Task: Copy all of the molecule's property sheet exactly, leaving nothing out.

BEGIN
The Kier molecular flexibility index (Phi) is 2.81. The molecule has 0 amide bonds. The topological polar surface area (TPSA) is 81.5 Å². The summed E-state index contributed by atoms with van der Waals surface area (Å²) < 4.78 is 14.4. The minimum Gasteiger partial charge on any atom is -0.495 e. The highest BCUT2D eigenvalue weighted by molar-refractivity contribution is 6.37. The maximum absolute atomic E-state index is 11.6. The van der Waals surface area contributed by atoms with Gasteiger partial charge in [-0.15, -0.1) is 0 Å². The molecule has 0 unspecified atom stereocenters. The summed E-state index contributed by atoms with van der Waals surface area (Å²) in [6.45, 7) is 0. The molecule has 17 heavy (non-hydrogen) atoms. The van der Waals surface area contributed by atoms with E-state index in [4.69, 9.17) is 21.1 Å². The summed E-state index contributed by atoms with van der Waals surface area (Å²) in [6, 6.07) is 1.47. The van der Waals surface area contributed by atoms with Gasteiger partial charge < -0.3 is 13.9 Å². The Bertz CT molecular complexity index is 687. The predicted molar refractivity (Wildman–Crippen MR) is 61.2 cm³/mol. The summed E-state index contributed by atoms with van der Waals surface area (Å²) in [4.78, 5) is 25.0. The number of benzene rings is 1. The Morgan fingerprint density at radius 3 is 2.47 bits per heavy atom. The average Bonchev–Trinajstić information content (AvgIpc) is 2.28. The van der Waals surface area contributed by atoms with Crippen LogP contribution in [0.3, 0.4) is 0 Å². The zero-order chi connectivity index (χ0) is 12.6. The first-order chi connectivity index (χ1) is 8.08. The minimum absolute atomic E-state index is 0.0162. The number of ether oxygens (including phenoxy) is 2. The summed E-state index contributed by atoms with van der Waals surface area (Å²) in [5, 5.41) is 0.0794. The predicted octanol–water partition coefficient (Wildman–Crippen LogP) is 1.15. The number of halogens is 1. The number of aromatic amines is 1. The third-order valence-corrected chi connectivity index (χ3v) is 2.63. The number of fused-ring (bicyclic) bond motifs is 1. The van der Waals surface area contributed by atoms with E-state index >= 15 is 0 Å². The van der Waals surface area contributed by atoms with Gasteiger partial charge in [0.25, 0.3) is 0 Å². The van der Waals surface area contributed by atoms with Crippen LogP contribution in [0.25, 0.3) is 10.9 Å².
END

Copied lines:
The Kier molecular flexibility index (Phi) is 2.81. The molecule has 0 amide bonds. The topological polar surface area (TPSA) is 81.5 Å². The summed E-state index contributed by atoms with van der Waals surface area (Å²) < 4.78 is 14.4. The minimum Gasteiger partial charge on any atom is -0.495 e. The highest BCUT2D eigenvalue weighted by molar-refractivity contribution is 6.37. The maximum absolute atomic E-state index is 11.6. The van der Waals surface area contributed by atoms with Gasteiger partial charge in [-0.15, -0.1) is 0 Å². The molecule has 0 unspecified atom stereocenters. The summed E-state index contributed by atoms with van der Waals surface area (Å²) in [6.45, 7) is 0. The molecule has 17 heavy (non-hydrogen) atoms. The van der Waals surface area contributed by atoms with E-state index in [4.69, 9.17) is 21.1 Å². The summed E-state index contributed by atoms with van der Waals surface area (Å²) in [6, 6.07) is 1.47. The van der Waals surface area contributed by atoms with Gasteiger partial charge < -0.3 is 13.9 Å². The Bertz CT molecular complexity index is 687. The predicted molar refractivity (Wildman–Crippen MR) is 61.2 cm³/mol. The summed E-state index contributed by atoms with van der Waals surface area (Å²) in [4.78, 5) is 25.0. The number of benzene rings is 1. The Morgan fingerprint density at radius 3 is 2.47 bits per heavy atom. The average Bonchev–Trinajstić information content (AvgIpc) is 2.28. The van der Waals surface area contributed by atoms with Crippen LogP contribution in [0.3, 0.4) is 0 Å². The zero-order chi connectivity index (χ0) is 12.6. The first-order chi connectivity index (χ1) is 8.08. The minimum absolute atomic E-state index is 0.0162. The number of ether oxygens (including phenoxy) is 2. The summed E-state index contributed by atoms with van der Waals surface area (Å²) in [5, 5.41) is 0.0794. The predicted octanol–water partition coefficient (Wildman–Crippen LogP) is 1.15. The number of halogens is 1. The number of aromatic amines is 1. The third-order valence-corrected chi connectivity index (χ3v) is 2.63. The number of fused-ring (bicyclic) bond motifs is 1. The van der Waals surface area contributed by atoms with E-state index >= 15 is 0 Å². The van der Waals surface area contributed by atoms with Gasteiger partial charge in [0.25, 0.3) is 0 Å². The van der Waals surface area contributed by atoms with Crippen LogP contribution in [0.25, 0.3) is 10.9 Å².